How successful has NHBB been at promoting regular quizbowl?

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How successful has NHBB been at promoting regular quizbowl?

Post by Skepticism and Animal Feed » Sun Apr 27, 2014 9:36 pm

While moderating the national history bowl on Saturday, I noticed many traditional quizbowl powers present, but I also noticed a lot of teams whose shirts said "[name of school] history team" instead of quizbowl team. There were definitely a substantial number of teams who play NHBB, even play it well, and don't do regular quizbowl.

I spoke with a coach of one of those teams between rounds, who told me that their team is aware of regular quizbowl, but prefer history bowl because of (a) perceived "drama" on the hs quizbowl circuit, (b) the format, and (c) they just like history as a subject better than other subjects. Had I had a bit more time, I would have encouraged her to see quizbowl and history bowl as compatible activities, not an either-or (if my life story is proof of anything, it's that somebody who knows history but virtually nothing else can still have a meaningful quizbowl career, even at high levels). But its clear some teams see it as an either-or.

As far as I know (and my knowledge on this may be outdated) Dave Madden has promoted regular quizbowl wherever he can, giving teams information about other buzzer-based pyramidal events. But there are seemingly robust NHBB circuits in places that are still regular quizbowl wastelands.

Could it be that regular quizbowl has some soul-searching to do about why it isn't attracting these teams? Or have there been success stories? I don't really know, but I'd love to hear perspectives from people on the ground.
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Re: How successful has NHBB been at promoting regular quizbo

Post by i never see pigeons in wheeling » Sun Apr 27, 2014 10:19 pm

Saratoga is one of those teams that only sporadically attends quiz bowl tournaments (they only attended one quiz bowl tournament this year, in no small part because of my persistent nagging). I knew about their incredible prowess having witnessed them firsthand in each of the three NHBB regional tournaments I ran, but they were resistant to coming to quiz bowl tournaments in part because they were invested in the history aspect of History Bowl. I think single-subject competitions will naturally draw greater participation because of this factor: that there are people who want to zero in on their own interests to the exclusion of others, which causes many to shy away from quiz bowl when they cannot answer 80% of questions.

That said, quiz bowl seriously needs to do a better job of promoting itself. Yes, it'll be a while before quiz bowl gains the aura of well-established competitions like, say, NFL Nationals. However, there really is no reason that NAQT, PACE, and HSAPQ cannot develop a stock press release for its placing teams (i.e. a form letter that only requires the insertion of a few details) to be immediately disseminated out to local media outlets upon the completion of a national championship. Ceremony doesn't mean a lot to well-established quiz bowlers, but it can be everything from an outsider's perspective, so taking the step of inviting the press to national championships can go a long way in increasing quiz bowl's cachet. PACE, as a non-profit, could get itself sponsors. HSAPQ could seek out sponsors for its NASAT teams--PAC demonstrates that there are entities out there willing to subsidize state all-star teams, and bright students in California struggle financially to attend one quiz bowl national, much less multiple. Quiz bowl very often takes the role of a secondary activity to many academically minded high schoolers because it is not immediately apparent to them that it's an academically serious activity. The name itself conjures associations with trivia, while History Bowl can at least be thought of as a history equivalent of Science Bowl, a well-known and respected activity. There needs to be video recordings of matches on Youtube (with text of what is being spoken being generated alongside) of good quiz bowl (that aren't ACF Nationals) that can display to skeptical administrators or school board members the academic value of the activity (and hence their willingness to fund it).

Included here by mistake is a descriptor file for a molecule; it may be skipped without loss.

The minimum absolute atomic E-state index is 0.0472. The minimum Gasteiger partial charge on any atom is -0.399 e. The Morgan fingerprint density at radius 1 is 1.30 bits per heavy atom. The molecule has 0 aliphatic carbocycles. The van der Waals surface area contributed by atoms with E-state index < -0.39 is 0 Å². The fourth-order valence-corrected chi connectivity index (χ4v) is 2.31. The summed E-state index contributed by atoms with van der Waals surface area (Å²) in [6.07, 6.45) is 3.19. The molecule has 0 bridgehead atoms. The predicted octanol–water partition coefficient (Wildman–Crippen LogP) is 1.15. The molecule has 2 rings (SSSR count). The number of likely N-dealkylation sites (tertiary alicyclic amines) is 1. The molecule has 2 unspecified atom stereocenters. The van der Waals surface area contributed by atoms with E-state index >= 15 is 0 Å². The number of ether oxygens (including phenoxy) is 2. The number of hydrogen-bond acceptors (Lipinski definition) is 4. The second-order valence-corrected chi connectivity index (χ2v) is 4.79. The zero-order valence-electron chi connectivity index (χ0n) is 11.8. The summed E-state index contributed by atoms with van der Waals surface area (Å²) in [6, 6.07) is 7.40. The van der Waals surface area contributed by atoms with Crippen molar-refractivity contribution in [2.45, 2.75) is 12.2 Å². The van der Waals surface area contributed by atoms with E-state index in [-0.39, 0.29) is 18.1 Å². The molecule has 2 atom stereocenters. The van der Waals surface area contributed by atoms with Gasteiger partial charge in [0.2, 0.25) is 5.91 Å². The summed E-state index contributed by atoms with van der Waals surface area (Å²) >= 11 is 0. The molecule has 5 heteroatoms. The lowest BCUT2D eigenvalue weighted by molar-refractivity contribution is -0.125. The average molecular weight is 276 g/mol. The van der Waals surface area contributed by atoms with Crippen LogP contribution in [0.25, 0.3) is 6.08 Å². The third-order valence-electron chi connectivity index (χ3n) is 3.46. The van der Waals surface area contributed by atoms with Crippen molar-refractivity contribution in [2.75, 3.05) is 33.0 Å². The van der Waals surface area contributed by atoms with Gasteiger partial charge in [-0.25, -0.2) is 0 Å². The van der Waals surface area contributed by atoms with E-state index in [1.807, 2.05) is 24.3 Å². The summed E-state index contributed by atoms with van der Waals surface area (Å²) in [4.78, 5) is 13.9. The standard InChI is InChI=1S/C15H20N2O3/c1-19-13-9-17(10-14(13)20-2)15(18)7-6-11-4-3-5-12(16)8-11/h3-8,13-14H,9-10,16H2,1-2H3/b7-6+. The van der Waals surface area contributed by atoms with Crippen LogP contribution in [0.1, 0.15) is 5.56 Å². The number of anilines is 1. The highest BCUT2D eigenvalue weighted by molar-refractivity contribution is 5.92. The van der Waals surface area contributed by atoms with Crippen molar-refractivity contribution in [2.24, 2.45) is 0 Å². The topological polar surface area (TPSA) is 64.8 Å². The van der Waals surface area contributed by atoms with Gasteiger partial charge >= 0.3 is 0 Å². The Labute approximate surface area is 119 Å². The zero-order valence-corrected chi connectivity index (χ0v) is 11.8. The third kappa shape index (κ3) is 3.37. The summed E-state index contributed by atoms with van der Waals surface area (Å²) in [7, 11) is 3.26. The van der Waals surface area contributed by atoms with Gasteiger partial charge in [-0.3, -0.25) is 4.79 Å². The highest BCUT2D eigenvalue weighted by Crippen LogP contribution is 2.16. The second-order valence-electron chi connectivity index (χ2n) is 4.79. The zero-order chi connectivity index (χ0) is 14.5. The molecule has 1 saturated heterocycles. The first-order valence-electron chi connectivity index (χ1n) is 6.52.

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Re: How successful has NHBB been at promoting regular quizbo

Post by njsbling » Sun Apr 27, 2014 11:17 pm

Some places where there is now History Bowl events and no good HS QB events (to my knowledge) include: eastern Washigton, Wyoming, Nebraska, Central Florida, western Tennessee, Hawaii, and northern Idaho (until this year Portland, OR was in this list and I'm very optimistic that some of these areas will have good QB next year). Have there been places besides Portland, OR where good quiz bowl has come after history bowl? (Although I'm not sure how many teams that competed in the Portland event were already affiliated with history bowl).
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Re: How successful has NHBB been at promoting regular quizbo

Post by Rococo A Go Go » Sun Apr 27, 2014 11:35 pm